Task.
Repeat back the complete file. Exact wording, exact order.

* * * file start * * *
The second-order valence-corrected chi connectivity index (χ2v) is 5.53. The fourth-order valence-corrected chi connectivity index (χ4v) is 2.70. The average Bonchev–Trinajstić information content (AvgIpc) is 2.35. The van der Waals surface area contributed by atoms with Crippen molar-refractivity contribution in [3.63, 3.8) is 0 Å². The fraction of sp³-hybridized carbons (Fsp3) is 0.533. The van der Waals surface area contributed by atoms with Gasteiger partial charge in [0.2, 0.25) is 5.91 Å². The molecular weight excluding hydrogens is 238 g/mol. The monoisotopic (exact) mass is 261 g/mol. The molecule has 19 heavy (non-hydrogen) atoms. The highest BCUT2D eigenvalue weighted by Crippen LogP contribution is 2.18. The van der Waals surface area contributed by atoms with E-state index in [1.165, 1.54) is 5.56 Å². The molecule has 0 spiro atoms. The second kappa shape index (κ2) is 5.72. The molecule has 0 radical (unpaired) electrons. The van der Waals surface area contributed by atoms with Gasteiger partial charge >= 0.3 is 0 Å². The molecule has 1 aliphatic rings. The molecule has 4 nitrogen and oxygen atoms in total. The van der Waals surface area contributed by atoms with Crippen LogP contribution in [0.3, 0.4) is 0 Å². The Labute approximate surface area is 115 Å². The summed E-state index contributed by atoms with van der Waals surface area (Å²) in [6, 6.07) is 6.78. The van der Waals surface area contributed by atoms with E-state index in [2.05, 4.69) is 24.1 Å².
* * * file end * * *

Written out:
The second-order valence-corrected chi connectivity index (χ2v) is 5.53. The fourth-order valence-corrected chi connectivity index (χ4v) is 2.70. The average Bonchev–Trinajstić information content (AvgIpc) is 2.35. The van der Waals surface area contributed by atoms with Crippen molar-refractivity contribution in [3.63, 3.8) is 0 Å². The fraction of sp³-hybridized carbons (Fsp3) is 0.533. The van der Waals surface area contributed by atoms with Gasteiger partial charge in [0.2, 0.25) is 5.91 Å². The molecular weight excluding hydrogens is 238 g/mol. The monoisotopic (exact) mass is 261 g/mol. The molecule has 19 heavy (non-hydrogen) atoms. The highest BCUT2D eigenvalue weighted by Crippen LogP contribution is 2.18. The van der Waals surface area contributed by atoms with E-state index in [1.165, 1.54) is 5.56 Å². The molecule has 0 spiro atoms. The second kappa shape index (κ2) is 5.72. The molecule has 0 radical (unpaired) electrons. The van der Waals surface area contributed by atoms with Gasteiger partial charge >= 0.3 is 0 Å². The molecule has 1 aliphatic rings. The molecule has 4 nitrogen and oxygen atoms in total. The van der Waals surface area contributed by atoms with Crippen LogP contribution in [0.3, 0.4) is 0 Å². The Labute approximate surface area is 115 Å². The summed E-state index contributed by atoms with van der Waals surface area (Å²) in [6, 6.07) is 6.78. The van der Waals surface area contributed by atoms with E-state index in [2.05, 4.69) is 24.1 Å².